There was a haze in the sky evident as I reached the upper observation deck at 445m (1460ft), but it was still possible to see for miles. When I visited in October 2019 there was a temporary display about space travel and astronauts. It was a slightly random theme, and was heavily dotted with Snoopy & Friends characters but it was actually interesting and it filled the gaps where there wasn’t a viewpoint. But it was, at the end of the day, the view that made it worthwhile, and in every direction, Tokyo life played out below me. A mishmash of skyscrapers and lower buildings interplayed with each other, and on close inspection some historic building or shrine could be seen dotted amongst the more modern developments. Snaking through this urban landscape was the large sinuous Sumida and Arakawa rivers. The observation deck also snaked round and up as well to a final height of 451.2m (1480ft), the highest publicly accessible point in the tower.

 

I took my time at the upper observation deck before going down to the lower observation deck at 350m (1148ft). Following brunch in the cafe, the viewing areas in this lower observation zone spanned 3 different floors and were a bit more broken up. The difference in height from the upper observation deck gave a slightly different perspective of the city, and more detail was obvious such as the random giant golden bean that was nestled among some skyscrapers. There was also a glass floor here, as is often found in observation decks like these around the world, offering a vertigo-inducing view of the street below if you are afraid of heights, or a chance to scare other people by jumping up and down on the glass in front of others. I spent about 2hrs up the tower making it worth the entrance fee for me.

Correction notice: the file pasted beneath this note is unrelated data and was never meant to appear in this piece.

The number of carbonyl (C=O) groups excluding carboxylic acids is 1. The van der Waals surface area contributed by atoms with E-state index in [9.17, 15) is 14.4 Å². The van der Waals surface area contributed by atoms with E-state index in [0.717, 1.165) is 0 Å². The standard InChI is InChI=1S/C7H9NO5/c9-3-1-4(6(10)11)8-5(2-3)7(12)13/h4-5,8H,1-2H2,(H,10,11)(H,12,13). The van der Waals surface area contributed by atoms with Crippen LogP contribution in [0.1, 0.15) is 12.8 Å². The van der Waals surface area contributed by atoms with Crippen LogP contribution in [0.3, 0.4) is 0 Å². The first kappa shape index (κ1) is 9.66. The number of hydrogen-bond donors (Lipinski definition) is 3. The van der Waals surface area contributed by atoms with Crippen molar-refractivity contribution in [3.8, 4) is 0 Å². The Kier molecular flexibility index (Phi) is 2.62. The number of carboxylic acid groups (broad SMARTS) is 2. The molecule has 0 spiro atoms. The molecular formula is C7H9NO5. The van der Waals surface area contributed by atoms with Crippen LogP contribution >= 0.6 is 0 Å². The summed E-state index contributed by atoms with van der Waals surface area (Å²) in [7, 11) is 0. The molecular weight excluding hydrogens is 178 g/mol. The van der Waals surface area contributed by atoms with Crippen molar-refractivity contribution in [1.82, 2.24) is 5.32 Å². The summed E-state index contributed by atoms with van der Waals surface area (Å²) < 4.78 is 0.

After the obligatory visit to the gift shop on the way down, I decided to take a wander around the neighbourhood. The Skytree is next to a canal so I followed this watercourse for some way to get a different perspective of the tower itself as well as to nosy around the nearby area. At a total height of 634m (2080ft), it was difficult to get a photograph that fitted the full scale of the tower in, but that didn’t stop me trying. After a while it was time to get moving and head on to the next part of the city to discover: Ueno Park.